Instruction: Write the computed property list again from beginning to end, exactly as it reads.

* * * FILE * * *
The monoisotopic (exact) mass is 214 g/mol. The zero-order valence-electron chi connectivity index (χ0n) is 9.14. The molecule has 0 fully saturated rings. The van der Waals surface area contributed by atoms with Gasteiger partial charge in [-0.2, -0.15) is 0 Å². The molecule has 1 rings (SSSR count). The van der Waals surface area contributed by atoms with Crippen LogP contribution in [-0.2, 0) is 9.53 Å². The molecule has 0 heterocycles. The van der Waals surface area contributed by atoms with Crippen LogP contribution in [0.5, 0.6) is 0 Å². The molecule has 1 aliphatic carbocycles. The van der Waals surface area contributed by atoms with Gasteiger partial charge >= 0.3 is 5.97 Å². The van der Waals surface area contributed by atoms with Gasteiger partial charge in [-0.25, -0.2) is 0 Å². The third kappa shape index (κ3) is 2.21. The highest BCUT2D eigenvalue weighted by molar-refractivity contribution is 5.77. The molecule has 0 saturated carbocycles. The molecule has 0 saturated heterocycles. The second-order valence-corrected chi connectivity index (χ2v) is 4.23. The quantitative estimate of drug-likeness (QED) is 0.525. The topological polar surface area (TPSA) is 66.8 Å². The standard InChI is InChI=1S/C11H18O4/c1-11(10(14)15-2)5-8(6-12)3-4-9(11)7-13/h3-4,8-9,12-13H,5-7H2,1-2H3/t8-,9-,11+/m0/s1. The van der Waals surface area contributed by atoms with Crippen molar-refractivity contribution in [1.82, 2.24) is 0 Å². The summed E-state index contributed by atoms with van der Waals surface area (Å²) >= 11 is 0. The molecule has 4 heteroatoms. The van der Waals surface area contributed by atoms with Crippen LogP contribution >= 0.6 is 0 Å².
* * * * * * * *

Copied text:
The monoisotopic (exact) mass is 214 g/mol. The zero-order valence-electron chi connectivity index (χ0n) is 9.14. The molecule has 0 fully saturated rings. The van der Waals surface area contributed by atoms with Gasteiger partial charge in [-0.2, -0.15) is 0 Å². The molecule has 1 rings (SSSR count). The van der Waals surface area contributed by atoms with Crippen LogP contribution in [-0.2, 0) is 9.53 Å². The molecule has 0 heterocycles. The van der Waals surface area contributed by atoms with Crippen LogP contribution in [0.5, 0.6) is 0 Å². The molecule has 1 aliphatic carbocycles. The van der Waals surface area contributed by atoms with Gasteiger partial charge >= 0.3 is 5.97 Å². The van der Waals surface area contributed by atoms with Gasteiger partial charge in [-0.25, -0.2) is 0 Å². The third kappa shape index (κ3) is 2.21. The highest BCUT2D eigenvalue weighted by molar-refractivity contribution is 5.77. The molecule has 0 saturated carbocycles. The molecule has 0 saturated heterocycles. The second-order valence-corrected chi connectivity index (χ2v) is 4.23. The quantitative estimate of drug-likeness (QED) is 0.525. The topological polar surface area (TPSA) is 66.8 Å². The standard InChI is InChI=1S/C11H18O4/c1-11(10(14)15-2)5-8(6-12)3-4-9(11)7-13/h3-4,8-9,12-13H,5-7H2,1-2H3/t8-,9-,11+/m0/s1. The van der Waals surface area contributed by atoms with Crippen molar-refractivity contribution in [1.82, 2.24) is 0 Å². The summed E-state index contributed by atoms with van der Waals surface area (Å²) >= 11 is 0. The molecule has 4 heteroatoms. The van der Waals surface area contributed by atoms with Crippen LogP contribution >= 0.6 is 0 Å².